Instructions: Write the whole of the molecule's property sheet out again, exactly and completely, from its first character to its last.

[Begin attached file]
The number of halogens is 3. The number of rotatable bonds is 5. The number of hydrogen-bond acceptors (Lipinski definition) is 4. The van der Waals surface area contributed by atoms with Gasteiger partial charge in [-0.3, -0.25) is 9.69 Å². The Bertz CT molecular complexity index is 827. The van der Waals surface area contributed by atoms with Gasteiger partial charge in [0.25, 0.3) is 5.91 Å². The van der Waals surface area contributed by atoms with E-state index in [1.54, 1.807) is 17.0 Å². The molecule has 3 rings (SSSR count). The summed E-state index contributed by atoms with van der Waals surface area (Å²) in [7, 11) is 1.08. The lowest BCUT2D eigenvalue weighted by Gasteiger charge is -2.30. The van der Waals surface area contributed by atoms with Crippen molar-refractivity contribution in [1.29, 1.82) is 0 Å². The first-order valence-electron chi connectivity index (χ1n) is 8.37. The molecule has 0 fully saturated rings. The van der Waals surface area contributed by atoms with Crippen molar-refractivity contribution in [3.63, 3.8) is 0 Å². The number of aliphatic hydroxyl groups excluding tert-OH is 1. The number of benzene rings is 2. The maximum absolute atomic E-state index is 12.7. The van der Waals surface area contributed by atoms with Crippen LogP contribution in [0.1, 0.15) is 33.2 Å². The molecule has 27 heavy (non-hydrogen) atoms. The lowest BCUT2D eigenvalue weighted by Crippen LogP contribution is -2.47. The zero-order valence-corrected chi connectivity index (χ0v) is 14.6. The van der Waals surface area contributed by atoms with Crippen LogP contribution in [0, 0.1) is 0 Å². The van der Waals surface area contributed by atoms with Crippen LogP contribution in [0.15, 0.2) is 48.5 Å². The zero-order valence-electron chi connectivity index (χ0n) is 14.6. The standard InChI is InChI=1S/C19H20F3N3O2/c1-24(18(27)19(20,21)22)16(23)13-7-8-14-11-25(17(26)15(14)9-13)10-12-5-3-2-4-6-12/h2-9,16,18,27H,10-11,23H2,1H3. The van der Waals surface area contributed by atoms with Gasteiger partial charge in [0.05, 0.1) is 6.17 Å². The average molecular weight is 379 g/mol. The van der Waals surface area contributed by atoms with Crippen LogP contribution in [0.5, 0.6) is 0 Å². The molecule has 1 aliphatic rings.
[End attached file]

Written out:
The number of halogens is 3. The number of rotatable bonds is 5. The number of hydrogen-bond acceptors (Lipinski definition) is 4. The van der Waals surface area contributed by atoms with Gasteiger partial charge in [-0.3, -0.25) is 9.69 Å². The Bertz CT molecular complexity index is 827. The van der Waals surface area contributed by atoms with Gasteiger partial charge in [0.25, 0.3) is 5.91 Å². The van der Waals surface area contributed by atoms with E-state index in [1.54, 1.807) is 17.0 Å². The molecule has 3 rings (SSSR count). The summed E-state index contributed by atoms with van der Waals surface area (Å²) in [7, 11) is 1.08. The lowest BCUT2D eigenvalue weighted by Gasteiger charge is -2.30. The van der Waals surface area contributed by atoms with Crippen molar-refractivity contribution in [1.29, 1.82) is 0 Å². The first-order valence-electron chi connectivity index (χ1n) is 8.37. The molecule has 0 fully saturated rings. The van der Waals surface area contributed by atoms with Crippen molar-refractivity contribution in [3.63, 3.8) is 0 Å². The number of aliphatic hydroxyl groups excluding tert-OH is 1. The number of benzene rings is 2. The maximum absolute atomic E-state index is 12.7. The van der Waals surface area contributed by atoms with Crippen LogP contribution in [0.1, 0.15) is 33.2 Å². The molecule has 27 heavy (non-hydrogen) atoms. The lowest BCUT2D eigenvalue weighted by Crippen LogP contribution is -2.47. The zero-order valence-corrected chi connectivity index (χ0v) is 14.6. The van der Waals surface area contributed by atoms with Crippen LogP contribution in [0, 0.1) is 0 Å². The van der Waals surface area contributed by atoms with Crippen LogP contribution in [0.15, 0.2) is 48.5 Å². The zero-order valence-electron chi connectivity index (χ0n) is 14.6. The standard InChI is InChI=1S/C19H20F3N3O2/c1-24(18(27)19(20,21)22)16(23)13-7-8-14-11-25(17(26)15(14)9-13)10-12-5-3-2-4-6-12/h2-9,16,18,27H,10-11,23H2,1H3. The van der Waals surface area contributed by atoms with Gasteiger partial charge in [0.05, 0.1) is 6.17 Å². The average molecular weight is 379 g/mol. The van der Waals surface area contributed by atoms with Crippen LogP contribution in [0.5, 0.6) is 0 Å². The molecule has 1 aliphatic rings.